[Note:Lord Dartmouth had early suggested to General Gage the importance of taking possession of Rhode Island as a means of keeping up a communication between Boston and New York City and as a place easy to be defended, and one from which, in any exigency, succor might be derived. He had also expressed an opinion that New York City should be occupied. General Gage replied: "As the King's forces are too weak to act in more than one point, New York is the most eligible situation to hold. The friends of government could rally there, and, from every account, numbers would join them. That city could be easily defended, and supplied by a water communication. But there is much difficulty in leaving Boston. It requires secrecy and is of great detail. It is too important a step to be put in execution without knowing his Majesty's pleasure. Preparations will however be made for it, not knowing but instructions to this effect may be given, in consequence of intimations in a former letter from me."

   Gage's views are fully shown in his letter to the Earl of Dartmouth in Force's American Archives, Fourth Series, vol. 3, 927.

   Lord Dartmouth wrote again on September 5, before he could have received the above letter, and recommended to General Gage to abandon Boston, dismantle Castle William, and repair with the troops either to New York or to some other port to the southward, where the ships could lie in safety, and carry on operations securely during the winter. Many advantages, he thought, would result from such a change. This was answered by General Howe with arguments similar to those already advanced by General Gage, and his reasons for not complying with the recommendation of the minister were approved. Another plan in agitation was to divide the forces and endeavor to hold New York and Boston at the same time. General Howe discouraged this scheme, as in his opinion impracticable; and he said that Gage, Clinton, and Burgoyne agreed with him. Such a movement would require an additional force of not less than 5,000 men to be left in Boston and 12,000 at New York City, the latter to be employed in opening a communication with Canada, leaving five battalions for the defense of New York City. Three thousand regulars would then remain for Quebec, who, with 3000 or 4,000 Canadians and some hundreds of Indians, would compose the army of Canada; but he could not say whether such a force would be sufficient in that quarter. The primary object of a communication with Canada by the Hudson being thus accomplished and secured by posts, troops might take separate routes into Massachusetts and other parts of New England, as circumstances should point out. Ford also notes from Howe's letter to Dartmouth (October 9) that Sir William thought that Boston should be evacuated and the force designed for that place removed to Rhode Island. The project of penetrating the country could more easily be executed from that point than from Boston, where little else could be done than to defend the post, The possession of Rhode Island would, moreover, put Connecticut in jeopardy and induce that colony to keep its army at home for self-defense. Boston Harbor might be blockaded, after the evacuation, by a small naval force, aided by a land party intrenched in the neighborhood of Nantasker Road. ]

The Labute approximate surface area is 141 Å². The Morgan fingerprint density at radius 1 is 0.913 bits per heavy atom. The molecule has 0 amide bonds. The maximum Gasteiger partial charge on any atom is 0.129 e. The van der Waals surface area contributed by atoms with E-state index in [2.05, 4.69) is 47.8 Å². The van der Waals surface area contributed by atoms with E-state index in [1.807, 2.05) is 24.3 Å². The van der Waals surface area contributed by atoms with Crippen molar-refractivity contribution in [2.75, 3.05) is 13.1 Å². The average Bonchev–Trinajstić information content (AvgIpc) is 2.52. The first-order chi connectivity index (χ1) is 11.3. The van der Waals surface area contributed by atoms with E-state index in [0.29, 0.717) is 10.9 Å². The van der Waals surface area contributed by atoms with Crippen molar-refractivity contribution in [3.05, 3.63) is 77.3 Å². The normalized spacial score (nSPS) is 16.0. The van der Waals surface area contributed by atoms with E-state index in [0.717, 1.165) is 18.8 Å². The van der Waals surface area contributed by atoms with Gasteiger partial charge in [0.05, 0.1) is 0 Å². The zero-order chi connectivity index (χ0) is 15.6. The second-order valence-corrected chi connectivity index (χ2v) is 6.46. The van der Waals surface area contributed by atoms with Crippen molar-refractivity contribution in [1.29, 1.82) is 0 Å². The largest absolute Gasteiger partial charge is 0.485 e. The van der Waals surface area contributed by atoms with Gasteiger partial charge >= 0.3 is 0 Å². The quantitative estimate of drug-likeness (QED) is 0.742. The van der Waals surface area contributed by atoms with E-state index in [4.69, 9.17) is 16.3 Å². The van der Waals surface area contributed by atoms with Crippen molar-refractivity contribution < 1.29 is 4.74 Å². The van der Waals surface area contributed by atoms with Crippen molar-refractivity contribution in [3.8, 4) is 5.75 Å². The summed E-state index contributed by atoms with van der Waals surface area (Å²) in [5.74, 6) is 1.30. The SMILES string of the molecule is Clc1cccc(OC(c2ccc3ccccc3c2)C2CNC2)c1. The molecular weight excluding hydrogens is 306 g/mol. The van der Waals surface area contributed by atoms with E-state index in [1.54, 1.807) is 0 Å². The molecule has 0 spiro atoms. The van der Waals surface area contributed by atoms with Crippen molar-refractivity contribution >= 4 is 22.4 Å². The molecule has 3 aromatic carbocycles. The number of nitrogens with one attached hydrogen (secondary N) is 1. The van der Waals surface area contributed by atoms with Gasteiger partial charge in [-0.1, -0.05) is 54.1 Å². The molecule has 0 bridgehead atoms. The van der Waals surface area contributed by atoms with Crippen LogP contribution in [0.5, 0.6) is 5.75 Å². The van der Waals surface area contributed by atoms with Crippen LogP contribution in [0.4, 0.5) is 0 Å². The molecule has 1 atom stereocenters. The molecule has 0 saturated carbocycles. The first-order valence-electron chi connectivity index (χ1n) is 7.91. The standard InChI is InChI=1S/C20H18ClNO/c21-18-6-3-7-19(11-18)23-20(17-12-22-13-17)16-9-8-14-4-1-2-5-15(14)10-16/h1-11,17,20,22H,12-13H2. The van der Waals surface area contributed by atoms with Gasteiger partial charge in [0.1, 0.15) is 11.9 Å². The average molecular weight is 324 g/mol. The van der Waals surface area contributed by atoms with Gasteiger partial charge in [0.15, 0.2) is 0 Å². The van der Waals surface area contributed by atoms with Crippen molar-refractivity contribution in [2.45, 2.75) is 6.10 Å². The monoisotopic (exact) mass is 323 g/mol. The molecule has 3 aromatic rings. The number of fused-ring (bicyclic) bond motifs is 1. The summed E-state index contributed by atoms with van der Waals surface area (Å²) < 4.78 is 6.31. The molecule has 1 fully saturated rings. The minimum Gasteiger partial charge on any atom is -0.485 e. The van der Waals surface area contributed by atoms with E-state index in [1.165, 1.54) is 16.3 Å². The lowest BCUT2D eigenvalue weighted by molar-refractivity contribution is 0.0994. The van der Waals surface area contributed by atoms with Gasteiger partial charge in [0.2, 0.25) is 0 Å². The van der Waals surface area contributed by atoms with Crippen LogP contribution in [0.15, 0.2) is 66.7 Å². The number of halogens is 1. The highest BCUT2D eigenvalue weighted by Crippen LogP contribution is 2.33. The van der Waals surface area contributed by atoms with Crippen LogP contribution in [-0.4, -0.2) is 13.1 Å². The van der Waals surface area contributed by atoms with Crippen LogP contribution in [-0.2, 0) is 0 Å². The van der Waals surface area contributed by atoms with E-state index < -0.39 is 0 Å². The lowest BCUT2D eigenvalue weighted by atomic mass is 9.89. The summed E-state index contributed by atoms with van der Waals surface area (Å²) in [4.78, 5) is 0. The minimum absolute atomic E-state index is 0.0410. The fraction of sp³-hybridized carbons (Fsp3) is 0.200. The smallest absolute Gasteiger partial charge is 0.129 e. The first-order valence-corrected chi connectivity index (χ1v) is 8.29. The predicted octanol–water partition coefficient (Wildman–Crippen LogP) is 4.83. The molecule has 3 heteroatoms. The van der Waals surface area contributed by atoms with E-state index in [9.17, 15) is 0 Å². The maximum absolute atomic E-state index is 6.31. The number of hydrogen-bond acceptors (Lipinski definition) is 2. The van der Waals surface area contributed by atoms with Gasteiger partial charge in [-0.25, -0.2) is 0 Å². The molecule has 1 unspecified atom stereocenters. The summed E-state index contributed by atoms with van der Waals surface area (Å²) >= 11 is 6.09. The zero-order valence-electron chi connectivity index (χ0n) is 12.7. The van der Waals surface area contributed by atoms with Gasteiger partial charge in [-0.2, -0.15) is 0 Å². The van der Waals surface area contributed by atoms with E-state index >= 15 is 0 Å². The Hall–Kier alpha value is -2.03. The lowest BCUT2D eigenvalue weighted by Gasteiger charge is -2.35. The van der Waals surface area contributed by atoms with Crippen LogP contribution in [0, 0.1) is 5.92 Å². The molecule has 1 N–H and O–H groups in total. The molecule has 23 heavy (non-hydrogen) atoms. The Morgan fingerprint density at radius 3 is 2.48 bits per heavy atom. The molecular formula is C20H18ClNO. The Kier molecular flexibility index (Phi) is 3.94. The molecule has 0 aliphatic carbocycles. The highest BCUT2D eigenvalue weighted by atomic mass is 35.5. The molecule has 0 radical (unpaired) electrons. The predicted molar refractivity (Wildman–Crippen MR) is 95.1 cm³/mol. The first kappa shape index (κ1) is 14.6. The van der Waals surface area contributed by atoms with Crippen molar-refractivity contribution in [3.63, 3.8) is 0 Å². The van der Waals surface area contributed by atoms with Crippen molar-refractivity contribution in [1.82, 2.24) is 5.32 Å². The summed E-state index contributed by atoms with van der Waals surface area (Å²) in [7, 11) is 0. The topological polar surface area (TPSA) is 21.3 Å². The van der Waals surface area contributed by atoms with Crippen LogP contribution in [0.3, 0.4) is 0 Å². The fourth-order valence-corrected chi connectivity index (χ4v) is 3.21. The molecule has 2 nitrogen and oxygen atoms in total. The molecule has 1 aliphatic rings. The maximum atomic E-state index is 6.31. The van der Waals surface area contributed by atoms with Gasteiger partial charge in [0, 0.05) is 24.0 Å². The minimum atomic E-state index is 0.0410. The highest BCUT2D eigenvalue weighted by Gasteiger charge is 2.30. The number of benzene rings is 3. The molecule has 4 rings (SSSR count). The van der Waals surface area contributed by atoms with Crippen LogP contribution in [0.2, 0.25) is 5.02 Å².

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    I also send you a Copy of the Letter given Col. Arnold to be communicated to the Officers and Soldiers.

    The accounts we have of your Health gives us great Concern, not only on your own Account, but that of the publick Service, which must suffer in Consequence. I shall most sincerely rejoice to hear of your perfect recovery; and now most fervently wishing you all possible Success, Honour and Safety, I am, etc.